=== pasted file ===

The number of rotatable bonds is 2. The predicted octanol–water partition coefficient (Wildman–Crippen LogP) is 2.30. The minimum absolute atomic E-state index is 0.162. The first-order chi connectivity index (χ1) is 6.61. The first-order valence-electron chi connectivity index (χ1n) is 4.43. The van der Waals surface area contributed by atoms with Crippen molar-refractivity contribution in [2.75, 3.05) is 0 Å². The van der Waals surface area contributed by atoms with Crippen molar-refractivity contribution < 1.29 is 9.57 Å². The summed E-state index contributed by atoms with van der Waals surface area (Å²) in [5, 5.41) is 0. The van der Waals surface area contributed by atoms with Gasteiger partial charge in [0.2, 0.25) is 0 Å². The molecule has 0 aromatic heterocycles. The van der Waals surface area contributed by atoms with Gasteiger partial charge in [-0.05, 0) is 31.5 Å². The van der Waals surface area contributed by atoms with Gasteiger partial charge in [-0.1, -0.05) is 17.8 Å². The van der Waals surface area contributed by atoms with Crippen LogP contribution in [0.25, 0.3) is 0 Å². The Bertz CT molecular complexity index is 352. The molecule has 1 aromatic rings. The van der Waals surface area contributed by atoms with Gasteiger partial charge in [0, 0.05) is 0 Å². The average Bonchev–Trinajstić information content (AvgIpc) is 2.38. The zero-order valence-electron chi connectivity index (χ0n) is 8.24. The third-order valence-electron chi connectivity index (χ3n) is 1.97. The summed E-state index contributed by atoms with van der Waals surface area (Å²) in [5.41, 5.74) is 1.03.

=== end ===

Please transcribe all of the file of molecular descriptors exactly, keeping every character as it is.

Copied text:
The number of rotatable bonds is 2. The predicted octanol–water partition coefficient (Wildman–Crippen LogP) is 2.30. The minimum absolute atomic E-state index is 0.162. The first-order chi connectivity index (χ1) is 6.61. The first-order valence-electron chi connectivity index (χ1n) is 4.43. The van der Waals surface area contributed by atoms with Crippen molar-refractivity contribution in [2.75, 3.05) is 0 Å². The van der Waals surface area contributed by atoms with Crippen molar-refractivity contribution < 1.29 is 9.57 Å². The summed E-state index contributed by atoms with van der Waals surface area (Å²) in [5, 5.41) is 0. The van der Waals surface area contributed by atoms with Gasteiger partial charge in [0.2, 0.25) is 0 Å². The molecule has 0 aromatic heterocycles. The van der Waals surface area contributed by atoms with Gasteiger partial charge in [-0.05, 0) is 31.5 Å². The van der Waals surface area contributed by atoms with Gasteiger partial charge in [-0.1, -0.05) is 17.8 Å². The van der Waals surface area contributed by atoms with Crippen LogP contribution in [0.25, 0.3) is 0 Å². The Bertz CT molecular complexity index is 352. The molecule has 1 aromatic rings. The van der Waals surface area contributed by atoms with Gasteiger partial charge in [0, 0.05) is 0 Å². The average Bonchev–Trinajstić information content (AvgIpc) is 2.38. The zero-order valence-electron chi connectivity index (χ0n) is 8.24. The third-order valence-electron chi connectivity index (χ3n) is 1.97. The summed E-state index contributed by atoms with van der Waals surface area (Å²) in [5.41, 5.74) is 1.03.